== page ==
Should we accept North Korea’s nuclear program?

What can the world realistically do on North Korea’s nuclear program? What should be the best possible reaction after the third test?

Answers:

Charles ArmstrongProfessor of History, Director of the Center for Korean Research, Columbia University

The UN Security Council is meeting now and will certainly call for strong measures against North Korea for this nuclear test
(update: UNSC condemns “clear threat” from North Korea after nuclear test), meaning most likely tougher economic sanctions. But based on recent history, it is unlikely that this will have any affect, for two reasons.

First, China has never strongly enforced UN sanctions because they do not want to destabilize North Korea.

Second, North Korea has never been influenced by international sanctions to change its behavior. In my view the best response is to bring North Korea into an international dialogue that would include positive inducements, not just sanctions, to get North Korea to stop its nuclear development. But this probably cannot happen for some time, as much of the international community must carry out its threat to impose sanctions. I expect that sanctions will be announced, not much will happen in the short term, and eventually the relevant parties (North Korea, the US, South and China, perhaps Russia and Japan as well) will return to negotiations aimed at stopping North Korea’s nuclear testing, establishing a more stable peace regime on the Korean peninsula, and improving the economic situation in North Korea. In the meantime, there will be continued tension and a war of words between North Korea on the one side, and the US, UN, South Korea and Japan on the other. China will join in criticizing North Korea but less harshly than the others.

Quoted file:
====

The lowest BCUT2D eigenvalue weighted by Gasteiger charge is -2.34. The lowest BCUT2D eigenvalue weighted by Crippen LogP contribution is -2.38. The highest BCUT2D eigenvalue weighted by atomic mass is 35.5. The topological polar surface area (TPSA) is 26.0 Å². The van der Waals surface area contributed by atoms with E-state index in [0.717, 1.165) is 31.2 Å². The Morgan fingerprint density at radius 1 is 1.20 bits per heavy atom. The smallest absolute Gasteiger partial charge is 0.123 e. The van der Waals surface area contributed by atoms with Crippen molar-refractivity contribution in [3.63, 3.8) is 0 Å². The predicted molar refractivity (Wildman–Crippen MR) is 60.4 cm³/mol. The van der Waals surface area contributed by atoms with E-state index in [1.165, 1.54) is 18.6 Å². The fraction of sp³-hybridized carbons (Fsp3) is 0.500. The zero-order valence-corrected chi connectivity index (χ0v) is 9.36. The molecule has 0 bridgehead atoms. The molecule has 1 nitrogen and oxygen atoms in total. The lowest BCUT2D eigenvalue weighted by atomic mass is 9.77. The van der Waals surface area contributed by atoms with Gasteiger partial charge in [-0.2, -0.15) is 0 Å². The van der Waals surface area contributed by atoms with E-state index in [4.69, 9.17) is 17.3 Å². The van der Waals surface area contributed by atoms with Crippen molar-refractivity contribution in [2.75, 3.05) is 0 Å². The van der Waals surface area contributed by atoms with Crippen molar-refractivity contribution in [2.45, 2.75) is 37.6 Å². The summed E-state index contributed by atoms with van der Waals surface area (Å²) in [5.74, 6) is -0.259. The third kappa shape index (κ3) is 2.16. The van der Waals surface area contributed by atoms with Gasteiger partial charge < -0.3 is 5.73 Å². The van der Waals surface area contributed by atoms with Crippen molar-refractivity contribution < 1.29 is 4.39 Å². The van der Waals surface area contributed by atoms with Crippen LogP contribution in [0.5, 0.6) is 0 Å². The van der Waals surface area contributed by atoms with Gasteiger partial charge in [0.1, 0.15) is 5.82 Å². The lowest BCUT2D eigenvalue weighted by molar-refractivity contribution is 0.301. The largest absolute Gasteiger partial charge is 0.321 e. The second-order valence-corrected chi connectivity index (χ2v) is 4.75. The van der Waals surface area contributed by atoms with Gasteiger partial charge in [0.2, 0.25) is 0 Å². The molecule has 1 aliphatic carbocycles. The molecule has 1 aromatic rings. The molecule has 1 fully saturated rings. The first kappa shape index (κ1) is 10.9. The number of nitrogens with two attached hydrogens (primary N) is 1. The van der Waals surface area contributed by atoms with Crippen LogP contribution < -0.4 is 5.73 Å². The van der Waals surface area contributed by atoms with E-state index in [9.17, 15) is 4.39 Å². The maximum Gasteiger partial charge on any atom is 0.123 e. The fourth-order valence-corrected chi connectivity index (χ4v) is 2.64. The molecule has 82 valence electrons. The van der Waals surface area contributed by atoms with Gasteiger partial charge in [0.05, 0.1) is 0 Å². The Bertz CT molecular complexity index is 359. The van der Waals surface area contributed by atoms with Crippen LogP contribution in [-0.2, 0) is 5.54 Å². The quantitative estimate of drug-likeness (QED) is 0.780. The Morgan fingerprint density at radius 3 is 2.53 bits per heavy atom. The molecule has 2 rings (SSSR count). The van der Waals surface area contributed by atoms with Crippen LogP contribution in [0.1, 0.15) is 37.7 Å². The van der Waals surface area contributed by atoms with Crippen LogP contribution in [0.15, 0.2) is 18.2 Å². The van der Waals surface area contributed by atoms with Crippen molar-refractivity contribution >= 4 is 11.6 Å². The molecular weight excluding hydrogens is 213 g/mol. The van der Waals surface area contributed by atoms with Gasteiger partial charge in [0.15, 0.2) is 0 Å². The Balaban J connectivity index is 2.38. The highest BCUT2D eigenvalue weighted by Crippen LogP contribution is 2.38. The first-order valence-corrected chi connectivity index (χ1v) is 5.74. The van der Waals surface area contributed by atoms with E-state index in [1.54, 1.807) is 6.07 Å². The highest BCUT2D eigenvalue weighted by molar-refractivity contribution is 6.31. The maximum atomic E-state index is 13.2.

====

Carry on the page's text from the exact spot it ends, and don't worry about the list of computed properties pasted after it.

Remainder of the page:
Virginie GrzelczykSenior Lecturer in International Relations, Nottingham Trent University

I think that we are in a rather unstable tit-for-tat situation now, as North Korea is reacting to sanctions imposed by the UN following its December rocket launch, which in itself was a results of previous year’s tensions, sanctions, and mistrust. Further condemnations and warnings from the United States, Japan, South Korea or the UN are unlikely to change North Korea’s testing strategy, at this point, and will only exacerbate the situation further.

A potential, more peaceful avenue is one that would be (politically) costly for the United States, the UN and the rest of world: accepting that North Korea is a nuclear weapons state at this point, and move into a strategy of assisting in the management of North Korea’s nuclear weapons (control regarding stockpile, security procedures and the likes) through a transparent system of control.

The international community should of course be firm and condemn the test as it indeed violate a number of obligations, and perhaps this third test could be used as a way to engage into a dialogue on weapons control once again…

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